During 1994-95, the Board of Trustees, the University Relations Committee, members' representatives, and UCAR management evaluated progress toward achieving the goals set in UCAR 2001: A Strategic Outlook for the University Corporation for Atmospheric Research. A midcourse assessment was published last April on the World Wide Web (see the summer 1996 issue of the UCAR Quarterly for a summary). This document was made available to the members' representatives in hard copy at the October meeting.
Following the assessment, the trustees appointed a team of university faculty to examine the governance structure of UCAR, including the roles of the UCAR members' representatives, the Board of Trustees, and their various committees, all of which are provided by the UCAR Bylaws. The original 1959 governance structure had been modified in a piecemeal fashion over the years but had never been systematically revised.
The UCAR Governance Examination Team (UGET) members were cochairs Susan Avery (University of Colorado) and John Snow (University of Oklahoma), Kelvin Droegemeier (University of Oklahoma), Robert Street (Stanford University), Melanie Wetzel (University of Nevada, Reno), and Edward Zipser (Texas A&M University). UGET worked with the trustees, UCAR management, and UCAR counsels Had Beatty and Lise Carney over a period of several months and proposed a number of changes to the UCAR Articles of Incorporation and the UCAR Bylaws. They also recommended to the members that they elect for UCAR to be governed by the current (1967) Colorado nonprofit law rather than the 1931 statute, as has been the case.
The proposed changes consisted of the amended and restated Articles of Incorporation, statement of election to be governed by the 1967 Colorado nonprofit law, many "housekeeping" and "conformance to practice" changes in the bylaws, and 12 substantive changes in governance activities.
Given its complexity, the amendment process went smoothly. In what turned out to be a lively and important part of the proceedings, some 75 members' representatives attended an informal luncheon meeting on 8 October just prior to the formal meeting. This luncheon meeting gave participants a chance to ask questions of UGET and to air their concerns before the formal discussions and voting that occurred later in the day. In simplifying the articles of incorporation, UGET proposed dropping their original reference to NCAR. It quickly became evident that many representatives objected to this proposed deletion. The trustees held a brief meeting after the luncheon and modified the proposed changes to include this statement: "In furtherance of those purposes, but not as a limitation to its powers, the Corporation is empowered to operate an institute for atmospheric research, the National Center for Atmospheric Research, and other laboratories and facilities for atmospheric research and for research in related fields."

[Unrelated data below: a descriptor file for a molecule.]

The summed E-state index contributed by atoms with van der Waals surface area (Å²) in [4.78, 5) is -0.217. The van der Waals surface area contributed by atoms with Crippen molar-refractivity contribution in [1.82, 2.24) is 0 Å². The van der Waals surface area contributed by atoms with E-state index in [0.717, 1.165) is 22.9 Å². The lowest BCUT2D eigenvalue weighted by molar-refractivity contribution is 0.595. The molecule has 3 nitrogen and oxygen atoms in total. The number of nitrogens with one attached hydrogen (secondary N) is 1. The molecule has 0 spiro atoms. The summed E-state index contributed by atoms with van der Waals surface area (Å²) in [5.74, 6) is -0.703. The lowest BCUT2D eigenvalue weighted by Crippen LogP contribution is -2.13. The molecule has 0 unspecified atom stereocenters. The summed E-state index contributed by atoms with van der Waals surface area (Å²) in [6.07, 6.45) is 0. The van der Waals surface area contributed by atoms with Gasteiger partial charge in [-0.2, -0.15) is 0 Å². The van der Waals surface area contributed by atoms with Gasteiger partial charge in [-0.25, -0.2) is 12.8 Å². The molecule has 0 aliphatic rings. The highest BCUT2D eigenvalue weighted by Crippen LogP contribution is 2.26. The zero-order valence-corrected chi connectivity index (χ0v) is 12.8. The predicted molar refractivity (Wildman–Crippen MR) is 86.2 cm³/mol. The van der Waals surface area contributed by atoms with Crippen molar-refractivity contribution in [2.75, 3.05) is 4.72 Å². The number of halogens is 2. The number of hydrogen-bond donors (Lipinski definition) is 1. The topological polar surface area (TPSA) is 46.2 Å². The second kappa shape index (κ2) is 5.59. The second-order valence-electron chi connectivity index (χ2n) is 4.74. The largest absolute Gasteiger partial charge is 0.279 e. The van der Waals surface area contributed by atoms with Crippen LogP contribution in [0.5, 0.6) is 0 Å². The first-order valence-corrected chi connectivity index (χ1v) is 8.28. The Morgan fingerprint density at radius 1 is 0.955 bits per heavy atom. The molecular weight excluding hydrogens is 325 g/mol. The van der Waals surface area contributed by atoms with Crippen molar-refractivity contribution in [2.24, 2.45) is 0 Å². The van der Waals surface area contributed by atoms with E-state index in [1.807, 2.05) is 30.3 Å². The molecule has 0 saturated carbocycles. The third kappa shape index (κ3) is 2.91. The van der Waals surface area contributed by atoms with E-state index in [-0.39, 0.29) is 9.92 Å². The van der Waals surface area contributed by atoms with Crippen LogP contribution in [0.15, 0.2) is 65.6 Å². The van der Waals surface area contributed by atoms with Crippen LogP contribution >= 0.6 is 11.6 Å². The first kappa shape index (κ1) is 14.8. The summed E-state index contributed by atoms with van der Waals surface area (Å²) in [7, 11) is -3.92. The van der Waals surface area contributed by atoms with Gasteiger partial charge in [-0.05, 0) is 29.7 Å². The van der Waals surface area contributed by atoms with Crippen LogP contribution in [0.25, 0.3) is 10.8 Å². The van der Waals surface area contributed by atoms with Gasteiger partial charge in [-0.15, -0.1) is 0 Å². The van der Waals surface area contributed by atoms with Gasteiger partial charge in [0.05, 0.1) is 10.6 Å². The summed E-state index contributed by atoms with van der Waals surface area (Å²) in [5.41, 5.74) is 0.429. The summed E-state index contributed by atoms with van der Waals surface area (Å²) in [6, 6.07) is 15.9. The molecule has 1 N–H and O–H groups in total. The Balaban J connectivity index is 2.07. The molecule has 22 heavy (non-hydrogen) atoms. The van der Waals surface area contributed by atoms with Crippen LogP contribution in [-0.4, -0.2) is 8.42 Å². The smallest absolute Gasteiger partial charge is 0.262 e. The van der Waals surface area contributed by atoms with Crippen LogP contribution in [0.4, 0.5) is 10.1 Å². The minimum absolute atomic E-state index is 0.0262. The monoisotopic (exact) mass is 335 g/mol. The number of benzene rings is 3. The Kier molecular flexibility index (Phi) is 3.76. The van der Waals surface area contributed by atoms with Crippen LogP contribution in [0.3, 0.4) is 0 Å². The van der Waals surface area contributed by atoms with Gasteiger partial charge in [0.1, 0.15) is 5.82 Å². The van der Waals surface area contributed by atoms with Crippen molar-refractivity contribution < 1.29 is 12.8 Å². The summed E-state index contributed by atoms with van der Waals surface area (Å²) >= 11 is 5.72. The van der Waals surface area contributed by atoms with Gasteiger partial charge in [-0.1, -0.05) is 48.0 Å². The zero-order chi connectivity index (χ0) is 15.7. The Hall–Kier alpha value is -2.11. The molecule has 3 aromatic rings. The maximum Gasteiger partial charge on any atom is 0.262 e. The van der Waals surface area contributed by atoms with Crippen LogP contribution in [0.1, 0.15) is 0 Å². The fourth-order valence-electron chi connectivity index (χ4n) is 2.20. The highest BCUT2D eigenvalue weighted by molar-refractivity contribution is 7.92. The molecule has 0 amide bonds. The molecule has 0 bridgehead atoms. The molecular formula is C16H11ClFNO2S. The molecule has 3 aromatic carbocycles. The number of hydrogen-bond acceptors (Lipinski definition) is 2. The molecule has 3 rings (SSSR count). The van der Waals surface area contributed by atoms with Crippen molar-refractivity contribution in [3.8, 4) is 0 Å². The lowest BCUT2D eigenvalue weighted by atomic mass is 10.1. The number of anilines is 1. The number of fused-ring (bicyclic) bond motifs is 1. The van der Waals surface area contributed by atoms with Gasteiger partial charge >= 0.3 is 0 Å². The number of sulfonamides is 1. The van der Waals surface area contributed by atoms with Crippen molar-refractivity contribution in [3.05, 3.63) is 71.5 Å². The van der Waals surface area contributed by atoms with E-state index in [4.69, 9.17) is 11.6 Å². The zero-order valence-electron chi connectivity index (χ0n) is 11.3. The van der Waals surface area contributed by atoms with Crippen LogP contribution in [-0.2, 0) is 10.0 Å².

After this modification, the election to be governed and the housekeeping changes passed overhwelmingly. The proposed substantive changes generated much productive discussion and debate, and the representatives eventually approved 9 of the 12 proposed bylaw changes. The changes that were approved range from simplifying voting procedures by the members and trustees to allowing flexibility for setting the date of the annual members' meeting to including the UCAR Academic Affiliates in the bylaws. The changes that were defeated had to do with setting membership fees, the composition of the board, and substitutes for members' representatives. Further detail is available from the UCAR offices in Boulder, and the revised bylaws are being prepared for printing and distribution.
The tenor of the discussion and the results of the voting reaffirmed the commitment of the representatives to their strong role in the governance of UCAR. The changes approved at this meeting simplified the articles of incorporation and the bylaws and brought them up to date in many ways, but the basic role of the representatives in the governance of UCAR has not been significantly changed.
I believe that the governance review process was healthy and increased the UCAR members' awareness of their rights and responsibilities in the governance of their corporation. It was well worth the considerable effort put in by UGET, the trustees, the members' representatives, and the UCAR management and staff, particularly Harriet Barker, Steve Dickson, and Susan Friberg.